During the spring and summer semesters, students taking our Horticulture course are enjoying their time outside and in our greenhouse with Professor George LoCascio.
The course is designed to address the current climate crisis and food insecurity. This is accomplished in two ways; planting native plants that support biological diversity in order to make a more resilient landscape and to “grow food everywhere”.
Students grow plants from seeds and propagate them with cuttings in order to transplant a variety of fruits and vegetables from the greenhouse to the outside beds. Some of the crop plants are edible native plants. For example, students just recently propagated blueberries and elderberries from cuttings that will hopefully be ready for sale during our fall harvest festival. Both blueberries and elderberries have been cultivated for thousands of years by the original indigenous peoples of this area, the Wabanaki (Dawnland Confederacy).
In collaboration with the Brewer Center, the students have been growing food outside in our raised beds and indoors with a small hydroponics system. After harvest, our food then goes to the food pantry to supplement the non-perishable items with fresh produce.
On June 28, students presented their concepts for the future of the food produced by the greenhouse to assembled staff, faculty, and students.
Samantha Roccanti presented her plans for a Pumpkin Festival this fall, which is tentatively scheduled for October 19, with thoughts to include a native plant sale and activities for children.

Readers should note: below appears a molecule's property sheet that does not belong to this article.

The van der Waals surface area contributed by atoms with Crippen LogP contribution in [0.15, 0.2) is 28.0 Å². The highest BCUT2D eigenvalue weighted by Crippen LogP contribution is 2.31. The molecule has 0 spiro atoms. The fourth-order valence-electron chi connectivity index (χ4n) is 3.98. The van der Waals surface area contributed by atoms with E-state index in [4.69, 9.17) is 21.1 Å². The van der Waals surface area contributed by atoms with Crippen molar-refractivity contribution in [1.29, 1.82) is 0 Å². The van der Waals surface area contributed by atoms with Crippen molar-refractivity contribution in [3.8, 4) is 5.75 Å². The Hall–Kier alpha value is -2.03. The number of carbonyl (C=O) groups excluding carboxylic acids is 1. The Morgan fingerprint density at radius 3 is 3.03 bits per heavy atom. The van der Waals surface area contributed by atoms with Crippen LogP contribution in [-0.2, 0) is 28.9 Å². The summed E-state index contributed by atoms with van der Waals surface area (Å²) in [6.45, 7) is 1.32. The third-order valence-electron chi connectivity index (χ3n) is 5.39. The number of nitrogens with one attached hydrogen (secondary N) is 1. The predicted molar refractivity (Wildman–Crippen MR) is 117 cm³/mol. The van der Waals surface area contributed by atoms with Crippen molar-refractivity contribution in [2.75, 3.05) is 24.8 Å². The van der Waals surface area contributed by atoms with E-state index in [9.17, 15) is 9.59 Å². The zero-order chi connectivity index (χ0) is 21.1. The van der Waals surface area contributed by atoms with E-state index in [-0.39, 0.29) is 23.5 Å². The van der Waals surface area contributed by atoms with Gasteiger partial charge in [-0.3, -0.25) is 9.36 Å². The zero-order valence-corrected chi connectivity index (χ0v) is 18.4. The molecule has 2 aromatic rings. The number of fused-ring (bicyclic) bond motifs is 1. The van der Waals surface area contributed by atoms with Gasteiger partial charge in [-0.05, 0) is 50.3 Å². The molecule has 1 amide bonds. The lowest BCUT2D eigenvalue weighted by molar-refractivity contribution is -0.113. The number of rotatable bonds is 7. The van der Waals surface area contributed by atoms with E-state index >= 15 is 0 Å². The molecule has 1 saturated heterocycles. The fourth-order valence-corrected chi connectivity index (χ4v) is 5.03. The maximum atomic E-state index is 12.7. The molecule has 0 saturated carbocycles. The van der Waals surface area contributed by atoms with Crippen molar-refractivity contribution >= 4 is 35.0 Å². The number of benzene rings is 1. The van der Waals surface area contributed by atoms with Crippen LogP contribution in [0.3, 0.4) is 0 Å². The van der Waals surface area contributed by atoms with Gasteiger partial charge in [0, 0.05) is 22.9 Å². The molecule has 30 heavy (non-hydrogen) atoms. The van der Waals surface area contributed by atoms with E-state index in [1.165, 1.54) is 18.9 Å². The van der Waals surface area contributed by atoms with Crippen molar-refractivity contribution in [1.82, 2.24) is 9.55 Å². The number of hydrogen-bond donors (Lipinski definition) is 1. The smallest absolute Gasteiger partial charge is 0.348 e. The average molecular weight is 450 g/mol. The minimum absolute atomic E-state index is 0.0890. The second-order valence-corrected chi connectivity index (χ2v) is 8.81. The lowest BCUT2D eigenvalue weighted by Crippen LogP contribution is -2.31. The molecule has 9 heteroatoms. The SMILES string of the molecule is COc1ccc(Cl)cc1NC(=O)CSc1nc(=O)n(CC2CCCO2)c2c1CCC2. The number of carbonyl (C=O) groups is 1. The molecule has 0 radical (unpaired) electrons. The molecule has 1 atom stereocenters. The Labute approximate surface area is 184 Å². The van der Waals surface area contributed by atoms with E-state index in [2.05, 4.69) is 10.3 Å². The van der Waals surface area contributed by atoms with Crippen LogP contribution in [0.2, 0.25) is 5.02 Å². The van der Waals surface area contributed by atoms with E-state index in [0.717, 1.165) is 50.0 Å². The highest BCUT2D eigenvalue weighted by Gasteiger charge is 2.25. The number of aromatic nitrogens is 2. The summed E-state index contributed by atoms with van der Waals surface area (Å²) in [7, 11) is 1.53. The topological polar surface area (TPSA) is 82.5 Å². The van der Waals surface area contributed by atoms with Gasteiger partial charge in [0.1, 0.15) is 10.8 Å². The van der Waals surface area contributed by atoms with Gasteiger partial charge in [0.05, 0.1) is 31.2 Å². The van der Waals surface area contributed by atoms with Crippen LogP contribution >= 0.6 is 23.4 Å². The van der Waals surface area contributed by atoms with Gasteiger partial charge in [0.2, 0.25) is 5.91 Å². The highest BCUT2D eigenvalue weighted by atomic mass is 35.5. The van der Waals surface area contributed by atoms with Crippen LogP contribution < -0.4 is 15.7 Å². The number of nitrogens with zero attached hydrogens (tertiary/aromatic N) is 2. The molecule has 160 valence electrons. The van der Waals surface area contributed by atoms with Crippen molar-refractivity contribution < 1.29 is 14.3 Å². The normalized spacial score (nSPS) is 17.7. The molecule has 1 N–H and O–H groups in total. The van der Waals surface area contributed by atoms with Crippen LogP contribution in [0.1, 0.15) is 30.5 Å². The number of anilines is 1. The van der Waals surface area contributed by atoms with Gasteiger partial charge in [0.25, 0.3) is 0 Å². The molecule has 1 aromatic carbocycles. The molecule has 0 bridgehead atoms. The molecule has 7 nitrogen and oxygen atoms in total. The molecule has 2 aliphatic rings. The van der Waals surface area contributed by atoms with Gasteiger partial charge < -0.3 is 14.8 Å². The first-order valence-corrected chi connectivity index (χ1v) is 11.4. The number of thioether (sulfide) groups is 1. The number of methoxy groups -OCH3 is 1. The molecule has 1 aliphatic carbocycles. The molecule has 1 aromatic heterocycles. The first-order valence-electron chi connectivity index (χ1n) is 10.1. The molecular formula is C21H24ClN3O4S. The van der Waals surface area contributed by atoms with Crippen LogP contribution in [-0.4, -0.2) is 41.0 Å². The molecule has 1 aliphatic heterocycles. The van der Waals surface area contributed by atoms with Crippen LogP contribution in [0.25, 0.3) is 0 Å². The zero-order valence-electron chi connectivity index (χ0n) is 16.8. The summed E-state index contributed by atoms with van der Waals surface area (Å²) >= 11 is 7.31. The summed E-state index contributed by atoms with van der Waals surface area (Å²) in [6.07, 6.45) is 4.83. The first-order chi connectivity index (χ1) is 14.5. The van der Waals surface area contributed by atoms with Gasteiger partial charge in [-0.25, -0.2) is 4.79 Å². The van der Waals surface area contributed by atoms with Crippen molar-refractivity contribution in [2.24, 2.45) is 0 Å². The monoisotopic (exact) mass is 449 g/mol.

Sean Sweeney presented his idea for a Community Garden which would aim to create a clean, green space for individuals to learn how to create their own at home.
Students Skye Sweeney and Max Zbikowski presented their MWCC Farm Stand concept, which would provide fresh produce to the local community, generating revenue that could be used to expand and improve the growing area.
Kezia Obuobi and Samina Mian presented their idea for a CSA, short for Community Supported Agriculture. The CSA would offer shares to students and the wider community in exchange for a portion of each week’s harvest.
It is only appropriate that the MWCC land provides food for the community. Since European contact, the property was used as a farm, first by three generations of the Temple family, and then when Martha Temple married Henry Heywood, it became Heywood Farm.
The Heywood Farm was one of the finest working farms in Worcester County, and the main barn whose stone ramp is still visible on the property was the largest in the Commonwealth in the early 1900s.
The farm boasted 132 head of cows, and a pair of registered Holstein bulls as well as colts and horses. The farm provided fresh milk, cream, eggs, and vegetables to the many Heywood relatives throughout Gardner.
For more information about the Wabanaki (Dawnland Confederacy) please visit the Native Land Digital website.. Click here to learn more about the MWCC Natural Resources degree program.